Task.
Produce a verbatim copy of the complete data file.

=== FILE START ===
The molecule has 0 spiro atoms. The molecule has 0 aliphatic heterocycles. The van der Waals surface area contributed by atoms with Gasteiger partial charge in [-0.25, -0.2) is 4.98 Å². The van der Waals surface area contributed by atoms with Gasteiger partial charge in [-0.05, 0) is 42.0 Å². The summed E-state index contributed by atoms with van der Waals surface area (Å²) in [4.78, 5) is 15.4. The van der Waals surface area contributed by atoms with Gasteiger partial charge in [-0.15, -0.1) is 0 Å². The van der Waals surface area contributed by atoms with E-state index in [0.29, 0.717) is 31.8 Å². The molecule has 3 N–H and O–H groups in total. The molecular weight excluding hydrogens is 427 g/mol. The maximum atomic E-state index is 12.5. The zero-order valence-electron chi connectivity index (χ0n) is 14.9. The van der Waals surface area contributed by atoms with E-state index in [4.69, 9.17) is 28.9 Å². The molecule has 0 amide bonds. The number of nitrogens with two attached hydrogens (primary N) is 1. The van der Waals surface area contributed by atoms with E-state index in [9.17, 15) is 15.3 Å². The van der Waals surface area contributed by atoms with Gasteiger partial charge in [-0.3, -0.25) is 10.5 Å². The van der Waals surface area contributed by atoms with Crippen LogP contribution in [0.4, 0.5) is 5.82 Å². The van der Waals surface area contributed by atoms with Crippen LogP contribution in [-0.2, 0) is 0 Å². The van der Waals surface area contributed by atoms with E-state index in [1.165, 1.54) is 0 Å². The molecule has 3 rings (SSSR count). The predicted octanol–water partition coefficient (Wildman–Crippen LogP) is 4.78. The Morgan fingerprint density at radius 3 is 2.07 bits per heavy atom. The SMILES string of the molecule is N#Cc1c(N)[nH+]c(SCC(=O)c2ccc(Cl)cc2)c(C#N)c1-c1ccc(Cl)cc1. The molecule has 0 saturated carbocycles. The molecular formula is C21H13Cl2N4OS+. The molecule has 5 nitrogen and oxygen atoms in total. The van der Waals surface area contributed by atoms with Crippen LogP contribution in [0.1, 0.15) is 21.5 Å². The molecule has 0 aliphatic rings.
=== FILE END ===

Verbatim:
The molecule has 0 spiro atoms. The molecule has 0 aliphatic heterocycles. The van der Waals surface area contributed by atoms with Gasteiger partial charge in [-0.25, -0.2) is 4.98 Å². The van der Waals surface area contributed by atoms with Gasteiger partial charge in [-0.05, 0) is 42.0 Å². The summed E-state index contributed by atoms with van der Waals surface area (Å²) in [4.78, 5) is 15.4. The van der Waals surface area contributed by atoms with Gasteiger partial charge in [-0.15, -0.1) is 0 Å². The van der Waals surface area contributed by atoms with E-state index in [0.29, 0.717) is 31.8 Å². The molecule has 3 N–H and O–H groups in total. The molecular weight excluding hydrogens is 427 g/mol. The maximum atomic E-state index is 12.5. The zero-order valence-electron chi connectivity index (χ0n) is 14.9. The van der Waals surface area contributed by atoms with E-state index in [4.69, 9.17) is 28.9 Å². The molecule has 0 amide bonds. The number of nitrogens with two attached hydrogens (primary N) is 1. The van der Waals surface area contributed by atoms with E-state index in [9.17, 15) is 15.3 Å². The van der Waals surface area contributed by atoms with Gasteiger partial charge in [-0.3, -0.25) is 10.5 Å². The van der Waals surface area contributed by atoms with Crippen LogP contribution in [0.4, 0.5) is 5.82 Å². The van der Waals surface area contributed by atoms with Crippen LogP contribution in [-0.2, 0) is 0 Å². The van der Waals surface area contributed by atoms with E-state index in [1.165, 1.54) is 0 Å². The molecule has 3 rings (SSSR count). The predicted octanol–water partition coefficient (Wildman–Crippen LogP) is 4.78. The Morgan fingerprint density at radius 3 is 2.07 bits per heavy atom. The SMILES string of the molecule is N#Cc1c(N)[nH+]c(SCC(=O)c2ccc(Cl)cc2)c(C#N)c1-c1ccc(Cl)cc1. The molecule has 0 saturated carbocycles. The molecular formula is C21H13Cl2N4OS+. The molecule has 5 nitrogen and oxygen atoms in total. The van der Waals surface area contributed by atoms with Crippen LogP contribution in [0.1, 0.15) is 21.5 Å². The molecule has 0 aliphatic rings.